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I was working with memory optimization while loading data in Vectors . I want to know what happens with the memory used by Vector when vector reallocates . I mean is it freed by Vector or not ?

thnaks in advance .

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marked as duplicate by DarkWanderer, Frédéric Hamidi, mkaes, Alexis Pigeon, Patrick Hofman Feb 18 at 9:54

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std::vector doesn't leave old unused memory around as a memory leak, if that is what you are asking. However, this applies, in C++ as well as in C: stackoverflow.com/questions/1556014/… –  Thomas Padron-McCarthy Feb 18 at 7:59
I don't think the standard guarantees anything, but, in general, yes, when you exceed the current capacity, the vector will allocate a bigger, contiguous block of memory and free the old block. –  Brian Feb 18 at 7:59
thanks for ur input Brian Bi and Thomas Padron-McCarthy, I have stored 12 table in vectors it took 83.8 MB RAM but when I used vector.reserve() it took 37.8MB RAM which is close to the actual size . one line vector.reserve(1000000) making this difference that is why I want to know this . –  Virendra Bisht Feb 18 at 8:05
@VirendraBisht: If you add one item at a time, as with push_back, the memory area that the std::vector uses for its contents is grown dynamically as needed. A container such as std::vector (typically) doesn't grow one place at a time, but instead allocates some extra, for example doubling or quadrupling the reserved memory space when it needs to grow. A million push_backs without reserve is therefore likely to end up with quite a lot of unused, empty space. –  Thomas Padron-McCarthy Feb 18 at 8:09
ok Thomas Padron-McCarthy thanks if this is the case . then I will use reserve() function to stop this behavior as most of my table contain 1 million rows. –  Virendra Bisht Feb 18 at 8:18
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4 Answers 4

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Bear in mind that if you measure memory usage based on "top" or "Task Manager", the memory "freed" is not necessarily actually "made to go away". Most modern heap managers don't free the memory all the way down to the OS level, since the expectation is that memory allocated once will be needed again. Only once the amount freed reaches a certain limit (of a contiguous range, so if there are small "islands" of still used memory in the sea of freed memory, it can't be freed as one block and will most likely stay with your application "forever").

There is nothing much you can do about this, just live with it. If you know beforehand how much memory you need, use reserve() to reserve it. If you don't, let it grow by itself. The memory is freed, it's just not given back to the actual OS as "free memory", it sits in the heap of your application. If there is low memory in the overall system, the memory that isn't used will be swapped out and other, more useful things will be loaded into memory in its place, so it's not "occupied and can never be used for anything else". (Of course, if you have little islands of used memory that gets accessed every now and again, then it's likely that the memory can't be reused).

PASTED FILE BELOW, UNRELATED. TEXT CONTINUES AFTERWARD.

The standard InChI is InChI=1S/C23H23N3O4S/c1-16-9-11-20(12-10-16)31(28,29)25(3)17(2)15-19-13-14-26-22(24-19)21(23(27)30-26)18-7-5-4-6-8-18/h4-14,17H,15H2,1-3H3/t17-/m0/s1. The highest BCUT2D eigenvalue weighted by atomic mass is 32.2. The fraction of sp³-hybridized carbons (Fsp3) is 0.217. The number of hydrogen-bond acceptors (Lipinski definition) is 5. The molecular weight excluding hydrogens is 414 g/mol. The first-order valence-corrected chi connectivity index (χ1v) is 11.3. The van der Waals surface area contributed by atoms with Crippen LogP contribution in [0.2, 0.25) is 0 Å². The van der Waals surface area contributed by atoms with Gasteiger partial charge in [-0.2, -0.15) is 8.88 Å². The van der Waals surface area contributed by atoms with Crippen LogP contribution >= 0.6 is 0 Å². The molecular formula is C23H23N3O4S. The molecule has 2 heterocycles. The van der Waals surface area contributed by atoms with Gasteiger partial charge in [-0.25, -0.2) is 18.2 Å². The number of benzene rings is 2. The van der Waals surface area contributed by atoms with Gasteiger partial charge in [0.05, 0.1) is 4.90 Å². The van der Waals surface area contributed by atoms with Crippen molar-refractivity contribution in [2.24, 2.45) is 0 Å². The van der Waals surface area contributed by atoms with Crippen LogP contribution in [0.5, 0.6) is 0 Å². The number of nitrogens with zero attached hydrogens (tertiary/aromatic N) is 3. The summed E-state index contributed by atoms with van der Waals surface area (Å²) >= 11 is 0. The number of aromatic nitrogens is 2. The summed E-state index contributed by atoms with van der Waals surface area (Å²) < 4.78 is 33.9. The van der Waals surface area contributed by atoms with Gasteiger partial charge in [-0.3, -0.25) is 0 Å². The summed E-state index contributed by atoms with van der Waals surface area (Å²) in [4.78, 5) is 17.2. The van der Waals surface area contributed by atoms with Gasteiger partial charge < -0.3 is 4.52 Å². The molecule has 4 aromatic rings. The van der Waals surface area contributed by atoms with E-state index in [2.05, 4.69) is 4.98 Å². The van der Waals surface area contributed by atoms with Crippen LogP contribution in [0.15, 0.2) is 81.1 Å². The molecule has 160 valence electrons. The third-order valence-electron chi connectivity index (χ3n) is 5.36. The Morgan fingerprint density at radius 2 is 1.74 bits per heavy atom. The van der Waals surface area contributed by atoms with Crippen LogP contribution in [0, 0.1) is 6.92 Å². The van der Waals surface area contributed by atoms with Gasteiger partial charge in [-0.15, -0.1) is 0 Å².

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I am not allowed to comment due to less reputation, but you might find this helpful:

c++ Vector, what happens whenever it expands/reallocate on stack?

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The idea is that you gain enough reputation by writing good answers and/or questions, not that you add comments as answers. –  juanchopanza Feb 18 at 8:32
@juanchopanza I completely agree! But that way I want to contribute but actually not allowed to; which doesn't sound good enough! Now that I have the permission to comment, I will follow the same. It should be such that if someone has the minimum threshold reputation on any of the partner sites, he should be allowed to perform that action on all the other sites. –  gargankit Feb 18 at 11:22
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Failing to free memory that it was no longer using would be a fairly obvious bug in an implementation of std::vector. Of course, bugs do happen, so it's barely possible you could find such an implementation problem, but you'd normally expect vector to be fairly well tested so finding such a thing seems fairly unlikely (and if you did, it would probably be something that happened only under relatively obscure circumstances).